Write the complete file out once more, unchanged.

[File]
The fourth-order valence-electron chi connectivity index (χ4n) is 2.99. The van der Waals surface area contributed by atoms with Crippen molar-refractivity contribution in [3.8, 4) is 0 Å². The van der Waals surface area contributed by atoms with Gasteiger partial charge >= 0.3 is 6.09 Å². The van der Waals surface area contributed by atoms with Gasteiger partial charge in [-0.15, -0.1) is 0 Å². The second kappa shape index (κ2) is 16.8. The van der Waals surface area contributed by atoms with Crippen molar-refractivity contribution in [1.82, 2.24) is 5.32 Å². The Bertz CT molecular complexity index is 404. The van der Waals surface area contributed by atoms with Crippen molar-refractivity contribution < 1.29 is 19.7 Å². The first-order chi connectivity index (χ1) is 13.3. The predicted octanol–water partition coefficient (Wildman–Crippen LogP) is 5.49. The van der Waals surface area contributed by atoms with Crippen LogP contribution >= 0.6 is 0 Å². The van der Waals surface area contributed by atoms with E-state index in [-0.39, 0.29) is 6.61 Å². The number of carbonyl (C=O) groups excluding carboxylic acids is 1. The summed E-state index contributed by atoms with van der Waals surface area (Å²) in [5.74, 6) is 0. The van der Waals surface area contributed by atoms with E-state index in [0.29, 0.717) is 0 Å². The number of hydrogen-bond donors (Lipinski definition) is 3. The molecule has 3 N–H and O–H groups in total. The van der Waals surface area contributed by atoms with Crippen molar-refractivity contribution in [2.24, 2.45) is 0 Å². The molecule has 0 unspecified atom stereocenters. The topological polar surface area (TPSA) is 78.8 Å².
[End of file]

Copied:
The fourth-order valence-electron chi connectivity index (χ4n) is 2.99. The van der Waals surface area contributed by atoms with Crippen molar-refractivity contribution in [3.8, 4) is 0 Å². The van der Waals surface area contributed by atoms with Gasteiger partial charge >= 0.3 is 6.09 Å². The van der Waals surface area contributed by atoms with Gasteiger partial charge in [-0.15, -0.1) is 0 Å². The second kappa shape index (κ2) is 16.8. The van der Waals surface area contributed by atoms with Crippen molar-refractivity contribution in [1.82, 2.24) is 5.32 Å². The Bertz CT molecular complexity index is 404. The van der Waals surface area contributed by atoms with Crippen molar-refractivity contribution < 1.29 is 19.7 Å². The first-order chi connectivity index (χ1) is 13.3. The predicted octanol–water partition coefficient (Wildman–Crippen LogP) is 5.49. The van der Waals surface area contributed by atoms with Crippen LogP contribution >= 0.6 is 0 Å². The van der Waals surface area contributed by atoms with E-state index in [-0.39, 0.29) is 6.61 Å². The number of carbonyl (C=O) groups excluding carboxylic acids is 1. The summed E-state index contributed by atoms with van der Waals surface area (Å²) in [5.74, 6) is 0. The van der Waals surface area contributed by atoms with E-state index in [0.29, 0.717) is 0 Å². The number of hydrogen-bond donors (Lipinski definition) is 3. The molecule has 3 N–H and O–H groups in total. The van der Waals surface area contributed by atoms with Crippen molar-refractivity contribution in [2.24, 2.45) is 0 Å². The molecule has 0 unspecified atom stereocenters. The topological polar surface area (TPSA) is 78.8 Å².